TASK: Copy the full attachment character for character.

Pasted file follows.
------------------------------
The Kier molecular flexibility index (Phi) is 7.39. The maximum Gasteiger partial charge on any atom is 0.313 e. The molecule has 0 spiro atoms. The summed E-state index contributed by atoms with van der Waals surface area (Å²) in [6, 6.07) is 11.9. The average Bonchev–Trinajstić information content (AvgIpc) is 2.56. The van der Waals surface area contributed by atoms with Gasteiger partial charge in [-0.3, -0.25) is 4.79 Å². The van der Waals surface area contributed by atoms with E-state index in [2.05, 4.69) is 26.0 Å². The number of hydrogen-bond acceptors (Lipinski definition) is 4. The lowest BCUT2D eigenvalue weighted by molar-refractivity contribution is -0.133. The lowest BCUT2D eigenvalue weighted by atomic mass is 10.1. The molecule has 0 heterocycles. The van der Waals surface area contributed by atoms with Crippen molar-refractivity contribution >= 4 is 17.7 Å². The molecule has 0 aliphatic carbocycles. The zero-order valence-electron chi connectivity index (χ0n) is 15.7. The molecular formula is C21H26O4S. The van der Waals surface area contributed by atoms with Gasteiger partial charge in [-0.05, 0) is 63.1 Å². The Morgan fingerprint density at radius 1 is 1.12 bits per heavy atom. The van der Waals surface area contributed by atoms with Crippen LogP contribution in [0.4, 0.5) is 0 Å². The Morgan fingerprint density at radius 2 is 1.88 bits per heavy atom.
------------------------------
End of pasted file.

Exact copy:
The Kier molecular flexibility index (Phi) is 7.39. The maximum Gasteiger partial charge on any atom is 0.313 e. The molecule has 0 spiro atoms. The summed E-state index contributed by atoms with van der Waals surface area (Å²) in [6, 6.07) is 11.9. The average Bonchev–Trinajstić information content (AvgIpc) is 2.56. The van der Waals surface area contributed by atoms with Gasteiger partial charge in [-0.3, -0.25) is 4.79 Å². The van der Waals surface area contributed by atoms with E-state index in [2.05, 4.69) is 26.0 Å². The number of hydrogen-bond acceptors (Lipinski definition) is 4. The lowest BCUT2D eigenvalue weighted by molar-refractivity contribution is -0.133. The lowest BCUT2D eigenvalue weighted by atomic mass is 10.1. The molecule has 0 heterocycles. The van der Waals surface area contributed by atoms with Crippen molar-refractivity contribution >= 4 is 17.7 Å². The molecule has 0 aliphatic carbocycles. The zero-order valence-electron chi connectivity index (χ0n) is 15.7. The molecular formula is C21H26O4S. The van der Waals surface area contributed by atoms with Gasteiger partial charge in [-0.05, 0) is 63.1 Å². The Morgan fingerprint density at radius 1 is 1.12 bits per heavy atom. The van der Waals surface area contributed by atoms with Crippen LogP contribution in [0.4, 0.5) is 0 Å². The Morgan fingerprint density at radius 2 is 1.88 bits per heavy atom.